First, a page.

Tim Lambesis of AS I LAY DYING Interview October 16, 2011

November 2, 2011 by: admin

October 16, 2011


Metal Blade Records

Tim Lambesis (Vocals)

San Diego, California





By: Shauna O’Donnell

As I Lay Dying out of San Diego, California was started by vocalist Tim Lambesis a decade ago. To commemorate that, on November 8th the band will release their latest record titled Decas that will be followed up with the ‘Decade of Destruction Tour’. Decas is a compilation album that features three new tracks, some cover songs and some remixes. The band has been steadily progressing over the years bringing the metal fans what Tim describes as “I think we’ve taken a lot of traditional metal elements and put them in a heavier context.” Tim is also the proud owner of Lambesis Studios where he not only produces for AILD, but he produces for other bands as well. The goal for the future according to Tim is to make albums every couple of years and as a fan of the band, I hope they do just that. The tour starts up November 30th in New York and ends December 16th in San Diego.

On November 8th you will be releasing your latest album titled Decas. The album was made to commemorate the band’s ten year anniversary. Time flies when you are having fun. Does it feel like the band has been around that long?

Tim/AILD: When we’re out on the road it sometimes seems like it’s been longer than 10 years, but when we’re home working creatively on new songs I start to feel like there’s so much more ahead of us. Even though we’ve been a band for 10 years we’re still pretty young when compared to many of our peers since we started the band at such a young age. That gives me excitement about new albums to come and all of the ideas I still have. Touring on the other hand takes more out of me now that it used to. It’s hard to get as excited to visit places we’ve been to dozens of times and be gone away from family.

Was there any specific event that you think was responsible for jump starting your career?

Tim/AILD: In our case all of our progress was a slow steady build. The bright side to that is that it never stopped. Some bands have a moment that sky rockets them to almost the top of their genre, but that same type of instant success leaves them with fickle fans and a major fallout when trends change. If I had to pick one thing that stood out as stepping forward point I would say that signing to Metal Blade back in 2003 helped us better promote our best record yet at the time “Frail Words Collapse.” That moment wasn’t magical by any means though. It took a full year of touring on that record until it really caught on.

What would you say your band is known for? What makes you unique?

Tim/AILD: There isn’t one thing alone that makes our signature sound. I think we’ve taken a lot of traditional metal elements and put them in a heavier context. Combining melody with aggression 10 years ago and still making it sound modern was the initial goal. Now we’re trying to make each album progress from that point. It’s also interesting to see how many popular bands know have been influenced by that approach to song writing. We’re happy to site the bands that inspired us, and we’re honored to know that we’ve in return inspired a lot of younger bands in part.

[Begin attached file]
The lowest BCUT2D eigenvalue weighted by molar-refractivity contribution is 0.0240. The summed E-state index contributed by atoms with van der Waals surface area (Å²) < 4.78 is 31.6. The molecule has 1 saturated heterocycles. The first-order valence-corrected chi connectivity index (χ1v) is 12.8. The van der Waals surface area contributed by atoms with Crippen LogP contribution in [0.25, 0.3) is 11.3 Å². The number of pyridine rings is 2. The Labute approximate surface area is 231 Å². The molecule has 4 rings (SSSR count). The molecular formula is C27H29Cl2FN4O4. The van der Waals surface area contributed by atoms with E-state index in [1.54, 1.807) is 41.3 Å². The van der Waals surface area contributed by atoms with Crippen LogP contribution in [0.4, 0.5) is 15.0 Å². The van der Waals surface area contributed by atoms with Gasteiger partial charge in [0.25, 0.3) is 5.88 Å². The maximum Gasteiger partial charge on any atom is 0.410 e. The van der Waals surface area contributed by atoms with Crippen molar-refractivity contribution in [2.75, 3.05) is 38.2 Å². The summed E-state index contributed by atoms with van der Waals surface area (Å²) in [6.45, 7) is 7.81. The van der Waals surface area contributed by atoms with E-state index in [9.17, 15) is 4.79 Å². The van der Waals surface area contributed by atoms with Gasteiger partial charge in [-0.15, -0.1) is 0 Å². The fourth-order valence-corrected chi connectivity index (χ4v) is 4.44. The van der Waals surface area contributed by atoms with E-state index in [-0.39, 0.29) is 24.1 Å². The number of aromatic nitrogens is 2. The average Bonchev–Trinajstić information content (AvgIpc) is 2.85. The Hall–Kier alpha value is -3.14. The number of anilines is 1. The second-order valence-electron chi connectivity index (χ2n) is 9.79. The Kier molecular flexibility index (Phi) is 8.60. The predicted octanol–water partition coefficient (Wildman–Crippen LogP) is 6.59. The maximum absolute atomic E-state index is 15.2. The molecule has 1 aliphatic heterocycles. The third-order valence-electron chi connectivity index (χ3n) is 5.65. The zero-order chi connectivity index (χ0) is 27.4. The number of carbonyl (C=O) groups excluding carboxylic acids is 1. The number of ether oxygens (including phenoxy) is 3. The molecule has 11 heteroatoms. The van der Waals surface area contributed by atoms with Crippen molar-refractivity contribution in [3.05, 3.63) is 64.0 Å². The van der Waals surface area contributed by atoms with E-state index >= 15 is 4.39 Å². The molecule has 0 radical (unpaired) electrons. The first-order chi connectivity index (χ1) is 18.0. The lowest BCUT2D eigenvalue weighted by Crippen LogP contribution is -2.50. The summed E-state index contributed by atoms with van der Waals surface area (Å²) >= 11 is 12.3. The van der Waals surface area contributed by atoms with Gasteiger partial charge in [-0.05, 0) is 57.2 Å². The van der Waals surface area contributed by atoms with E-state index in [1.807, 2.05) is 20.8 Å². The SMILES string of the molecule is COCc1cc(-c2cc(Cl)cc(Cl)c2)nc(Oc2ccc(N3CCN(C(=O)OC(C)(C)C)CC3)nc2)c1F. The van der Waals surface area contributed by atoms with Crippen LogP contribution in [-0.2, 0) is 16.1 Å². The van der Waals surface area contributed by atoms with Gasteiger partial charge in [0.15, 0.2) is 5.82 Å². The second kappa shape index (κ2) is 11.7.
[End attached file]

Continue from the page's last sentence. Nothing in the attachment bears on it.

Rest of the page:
Decas has 12 tracks including three brand new songs, cover songs, and remixes by INNERPARTYSYSTEM, Benjamin Weinman, Kelly “Carnage” Cairns and Big Chocolate. What was the inspiration behind putting out an album like this as opposed to an album with all new original material?

Tim/AILD: We needed to have a collection of songs that covered 10 years of being a band but we didn’t want to simply re-record a couple songs from each album or throw together a bunch of live junk. We also thought it was too early to do an entirely new album. The new songs are diverse enough to cover the AILD sound from the heavy side to the most melodic. The cover songs show some of the older styles that we’ve drawn from. For instance “Hellion” is very melodic, “War Ensemble” is very thrashy, and “Coffee Mug” is just simple raw aggression. Then we somehow wanted each of the old albums to be represented but with something that was totally new compared to the first recording.

When it comes to writing new material, do all of you usually agree on the direction an album is going when writing it?

Tim/AILD: There are compromises needed in individual songs but we can usually end up agreeing on the direction of the album as a whole. For instance, Phil might tend to prefer a song that are interesting to play on guitar even if the feeling of the song isn’t necessarily fitting to an aggressive vocal approach. On the other hand, I might like something that is simpler or more rhythm driven and straightforward in a thrashy kind of way. If an album was all one way or the other it just wouldn’t be us. The variation from song to song is pretty key to making us all agree.

Do you usually write the music first or the lyrics?

Tim/AILD: I write them separately at times and then at other times the sound of the music inspires a feeling that I will explore lyrically.

How did you decide on which songs to cover on the album?

Tim/AILD: We wanted to do older songs that cover the different elements of heavy music that influence our band. Those aren’t necessarily our three favorite bands, but they are all songs that we agree on.

The holidays are coming and it made me think of this question. You did a Christmas album with Austrian Death Machine, have you ever considered doing a holiday track, cover or EP with As I Lay Dying?